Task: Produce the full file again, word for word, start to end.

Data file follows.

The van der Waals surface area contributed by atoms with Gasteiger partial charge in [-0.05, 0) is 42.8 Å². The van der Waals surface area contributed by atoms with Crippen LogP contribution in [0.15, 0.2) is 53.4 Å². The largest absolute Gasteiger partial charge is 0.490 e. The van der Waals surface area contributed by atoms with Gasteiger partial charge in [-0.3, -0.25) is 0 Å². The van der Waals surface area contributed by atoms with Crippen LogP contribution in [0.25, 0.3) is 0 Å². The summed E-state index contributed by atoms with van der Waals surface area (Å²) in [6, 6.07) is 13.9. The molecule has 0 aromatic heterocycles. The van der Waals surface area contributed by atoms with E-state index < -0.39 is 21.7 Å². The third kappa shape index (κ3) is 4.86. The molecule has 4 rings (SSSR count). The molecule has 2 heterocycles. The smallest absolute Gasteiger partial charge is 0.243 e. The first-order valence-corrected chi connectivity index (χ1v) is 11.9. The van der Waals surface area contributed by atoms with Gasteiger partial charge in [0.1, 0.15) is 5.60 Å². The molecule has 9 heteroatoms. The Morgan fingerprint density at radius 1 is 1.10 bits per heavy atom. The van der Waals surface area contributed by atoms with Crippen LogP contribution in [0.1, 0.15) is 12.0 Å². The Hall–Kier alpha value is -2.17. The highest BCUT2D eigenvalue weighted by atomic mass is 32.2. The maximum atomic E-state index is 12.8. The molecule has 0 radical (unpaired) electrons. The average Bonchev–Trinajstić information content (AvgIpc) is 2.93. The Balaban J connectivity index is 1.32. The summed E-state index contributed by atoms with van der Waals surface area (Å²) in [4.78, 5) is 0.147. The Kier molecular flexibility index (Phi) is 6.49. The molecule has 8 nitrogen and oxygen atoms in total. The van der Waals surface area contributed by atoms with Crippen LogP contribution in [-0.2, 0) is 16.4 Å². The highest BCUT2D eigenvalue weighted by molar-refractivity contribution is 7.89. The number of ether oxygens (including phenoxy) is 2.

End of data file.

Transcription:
The van der Waals surface area contributed by atoms with Gasteiger partial charge in [-0.05, 0) is 42.8 Å². The van der Waals surface area contributed by atoms with Crippen LogP contribution in [0.15, 0.2) is 53.4 Å². The largest absolute Gasteiger partial charge is 0.490 e. The van der Waals surface area contributed by atoms with Gasteiger partial charge in [-0.3, -0.25) is 0 Å². The van der Waals surface area contributed by atoms with Crippen LogP contribution in [0.25, 0.3) is 0 Å². The summed E-state index contributed by atoms with van der Waals surface area (Å²) in [6, 6.07) is 13.9. The molecule has 0 aromatic heterocycles. The van der Waals surface area contributed by atoms with E-state index < -0.39 is 21.7 Å². The third kappa shape index (κ3) is 4.86. The molecule has 4 rings (SSSR count). The molecule has 2 heterocycles. The smallest absolute Gasteiger partial charge is 0.243 e. The first-order valence-corrected chi connectivity index (χ1v) is 11.9. The van der Waals surface area contributed by atoms with Gasteiger partial charge in [0.1, 0.15) is 5.60 Å². The molecule has 9 heteroatoms. The Morgan fingerprint density at radius 1 is 1.10 bits per heavy atom. The van der Waals surface area contributed by atoms with Crippen LogP contribution in [0.1, 0.15) is 12.0 Å². The Hall–Kier alpha value is -2.17. The highest BCUT2D eigenvalue weighted by atomic mass is 32.2. The maximum atomic E-state index is 12.8. The molecule has 0 radical (unpaired) electrons. The average Bonchev–Trinajstić information content (AvgIpc) is 2.93. The Balaban J connectivity index is 1.32. The summed E-state index contributed by atoms with van der Waals surface area (Å²) in [4.78, 5) is 0.147. The Kier molecular flexibility index (Phi) is 6.49. The molecule has 8 nitrogen and oxygen atoms in total. The van der Waals surface area contributed by atoms with Crippen LogP contribution in [-0.2, 0) is 16.4 Å². The highest BCUT2D eigenvalue weighted by molar-refractivity contribution is 7.89. The number of ether oxygens (including phenoxy) is 2.